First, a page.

'B11':  { 0b0001: ( 2,4) }, \
  'B14':  { 0b1001: (12,1) }, \
  'B15':  { 0b1001: (12,2) }, \
  'C6':   { 0b0010: ( 3,1), 0b0011: ( 8,1) }, \
  'C7':   { 0b0010: ( 3,2), 0b0011: ( 8,2) }, \
  'C8':   { 0b0010: ( 3,3), 0b0011: ( 8,3) }, \
  'C9':   { 0b0010: ( 3,4), 0b0011: ( 8,4) }, \
  'D12':  { 0b0010: ( 4,1) }, \
  'D13':  { 0b0010: ( 4,2) }, \
  'D14':  { 0b0010: ( 4,3) }, \
  'D15':  { 0b0010: ( 4,4) }, \
  'E5':   { 0b0011: ( 9,1) }, \
  'E6':   { 0b0011: ( 9,2) }, \
  'E9':   { 0b0001: ( 1,1) }, \
  'E11':  { 0b0001: ( 1,2) }, \
  'E13':  { 0b0001: ( 1,3) }, \
  'E14':  { 0b0001: ( 1,4) }, \
  'F6':   { 0b0011: (10,1) }, \
  'F7':   { 0b0011: (11,1) }, \
  'F8':   { 0b1001: (13,1) }, \
  'F9':   { 0b1001: (14,1) }, \
  'H9':   { 0b1001: (12,2) }, \
  'H10':  { 0b0010: ( 5,1) }, \
  'H11':  { 0b0010: ( 5,2) }, \
  'H12':  { 0b0010: ( 5,3) }, \
  'H6':   { 0b1001: (12,1) }, \
  'I0':   { 0b0010: ( 5,4) }, \
  'I2':   { 0b0011: ( 8,4) } \
  }

class PWM:
  """dirty Pulse Width Modulation class"""

  def __init__(self, pin, afmode=None):
    if not pin.name() in __PIN_TIMERS:
      raise ValueError('Pin does not support pwm')
    if afmode == None:
      #select the first timer in the dictionary
      pwm_afmode = list(__PIN_TIMERS[pin.name()].keys())[0]
    else:
      pwm_afmode = afmode
    if not pwm_afmode in __PIN_TIMERS[pin.name()]:
      raise ValueError('Pin does not support afmode {0}'.format(bin(afmode)))
    self.pin      = pin
    self.gpio     = eval('stm.GPIO{0}'.format(pin.name()[0]))
    pwm_pin       = int(self.pin.name()[1:])
    pwm_timer_no  = __PIN_TIMERS[self.pin.name()][pwm_afmode][0]
    pwm_timer_ch  = __PIN_TIMERS[self.pin.name()][pwm_afmode][1]

    #setup gpio
    #set alternate fn mode, before setting pin to alternate function
    if pwm_pin < 7:
      stm.mem32[self.gpio + stm.GPIO_AFR0]   |= pwm_afmode << (pwm_pin * 4)
    elif pwm_pin == 7:
      #avoid potential overflow on 32nd bit being set
      stm.mem8[self.gpio + stm.GPIO_AFR0 + 3]   |= pwm_afmode << 4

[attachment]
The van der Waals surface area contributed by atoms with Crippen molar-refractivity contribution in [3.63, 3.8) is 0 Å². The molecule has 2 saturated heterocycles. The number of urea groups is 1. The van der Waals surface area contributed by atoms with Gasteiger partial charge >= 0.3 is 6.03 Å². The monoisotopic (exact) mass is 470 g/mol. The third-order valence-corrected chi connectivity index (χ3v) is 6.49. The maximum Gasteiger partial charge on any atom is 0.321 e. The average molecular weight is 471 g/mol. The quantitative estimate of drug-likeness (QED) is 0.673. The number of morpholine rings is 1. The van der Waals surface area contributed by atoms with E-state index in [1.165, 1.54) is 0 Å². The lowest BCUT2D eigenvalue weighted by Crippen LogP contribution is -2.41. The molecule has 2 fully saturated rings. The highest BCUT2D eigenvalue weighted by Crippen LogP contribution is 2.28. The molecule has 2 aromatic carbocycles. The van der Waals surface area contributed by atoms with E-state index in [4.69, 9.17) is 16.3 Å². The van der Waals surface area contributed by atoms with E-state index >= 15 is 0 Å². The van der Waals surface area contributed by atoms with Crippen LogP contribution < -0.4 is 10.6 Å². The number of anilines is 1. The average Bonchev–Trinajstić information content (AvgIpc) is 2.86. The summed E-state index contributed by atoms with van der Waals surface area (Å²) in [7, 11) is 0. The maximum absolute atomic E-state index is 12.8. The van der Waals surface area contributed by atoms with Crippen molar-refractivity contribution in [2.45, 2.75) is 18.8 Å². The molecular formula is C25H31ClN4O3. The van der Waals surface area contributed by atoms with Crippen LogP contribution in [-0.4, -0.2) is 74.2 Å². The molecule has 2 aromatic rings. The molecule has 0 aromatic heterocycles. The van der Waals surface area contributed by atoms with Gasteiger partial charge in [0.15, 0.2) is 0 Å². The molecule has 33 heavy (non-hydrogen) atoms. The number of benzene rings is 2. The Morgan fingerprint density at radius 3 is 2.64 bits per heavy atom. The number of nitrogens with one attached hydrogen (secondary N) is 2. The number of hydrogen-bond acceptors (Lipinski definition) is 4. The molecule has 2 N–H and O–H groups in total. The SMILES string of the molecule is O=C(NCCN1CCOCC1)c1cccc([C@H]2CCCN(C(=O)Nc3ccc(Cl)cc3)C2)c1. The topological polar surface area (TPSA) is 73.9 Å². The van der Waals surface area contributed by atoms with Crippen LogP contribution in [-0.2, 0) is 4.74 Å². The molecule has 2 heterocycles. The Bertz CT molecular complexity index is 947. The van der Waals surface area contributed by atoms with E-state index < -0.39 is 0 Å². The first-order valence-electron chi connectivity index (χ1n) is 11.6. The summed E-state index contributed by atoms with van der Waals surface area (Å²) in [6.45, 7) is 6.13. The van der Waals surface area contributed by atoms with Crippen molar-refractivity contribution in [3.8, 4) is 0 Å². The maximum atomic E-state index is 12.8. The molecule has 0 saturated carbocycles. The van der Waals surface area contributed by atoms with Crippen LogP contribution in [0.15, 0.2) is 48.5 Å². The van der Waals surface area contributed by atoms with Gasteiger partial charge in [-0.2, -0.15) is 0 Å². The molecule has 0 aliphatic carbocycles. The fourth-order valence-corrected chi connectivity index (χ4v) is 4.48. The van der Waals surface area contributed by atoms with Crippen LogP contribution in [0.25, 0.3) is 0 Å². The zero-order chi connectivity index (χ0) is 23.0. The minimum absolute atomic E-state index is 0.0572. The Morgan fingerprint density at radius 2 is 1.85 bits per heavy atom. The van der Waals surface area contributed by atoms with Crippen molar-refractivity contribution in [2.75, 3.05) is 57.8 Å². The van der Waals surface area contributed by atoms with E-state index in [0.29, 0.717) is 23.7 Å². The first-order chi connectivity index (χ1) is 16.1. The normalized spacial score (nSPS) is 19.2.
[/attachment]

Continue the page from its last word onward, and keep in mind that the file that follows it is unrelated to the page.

elif pwm_pin < 15:
      stm.mem32[self.gpio + stm.GPIO_AFR1]   |= pwm_afmode << ((pwm_pin - 8) * 4)
    elif pwm_pin == 15:
      #avoid potential overflow on 32nd bit being set
      stm.mem8[self.gpio + stm.GPIO_AFR1 + 3]   |= pwm_afmode << 4

    if pwm_pin < 15:
      stm.mem32[self.gpio + stm.GPIO_MODER]       |= 0b10 << (pwm_pin * 2)
      stm.mem32[self.gpio + stm.GPIO_OSPEEDR]     |= 0b10 << (pwm_pin * 2)
    elif pwm_pin == 15:
      stm.mem8[self.gpio + stm.GPIO_MODER + 3]    |= 0b10 << 6
      stm.mem8[self.gpio + stm.GPIO_OSPEEDR + 3]  |= 0b10 << 6

    #setup timer
    #TODO: work out how to init timer directly, so can use reserved ones TIM3
    pyb.Timer(pwm_timer_no).init(freq=5)    #use pyb module to kickstart the timer
    pwm_timer                               =  eval('stm.TIM{0}'.format(pwm_timer_no))
    self.__pwm_duty                         =  pwm_timer + eval('stm.TIM_CCR{0}'.format(pwm_timer_ch))
    stm.mem32[self.__pwm_duty]              =  0       #make sure duty is 0
    stm.mem32[pwm_timer + stm.TIM_ARR]      =  9999    #replicate damiens's prescalar, period
    stm.mem32[pwm_timer + stm.TIM_PSC]      =  83      #gives 10,000 steps between 0 and 3.3v
    stm.mem32[pwm_timer + stm.TIM_DIER]     |= 0b1
    stm.mem32[pwm_timer + stm.TIM_SR]       |= 0b11110 #sets all channel interupt flags
    if pwm_timer_ch <= 2:
      stm.mem32[pwm_timer + stm.TIM_CCMR1]  |= 0b01101000 << ((pwm_timer_ch - 1) * 8)
    else:
      stm.mem32[pwm_timer + stm.TIM_CCMR2]  |= 0b01101000 << ((pwm_timer_ch - 3) * 8)
    stm.mem32[pwm_timer + stm.TIM_CCER]     |= 0b1 << ((pwm_timer_ch -1) * 4)
    stm.mem32[pwm_timer + stm.TIM_DMAR]     |= 0b1

  def duty(self, value=None):
    if value == None:
      return int( stm.mem32[self.__pwm_duty] / 10000 * RESOLUTION )
    else:
      if value > RESOLUTION: value = RESOLUTION
      if value < 0:   value = 0
      stm.mem32[self.__pwm_duty] = int(value / RESOLUTION * 10000)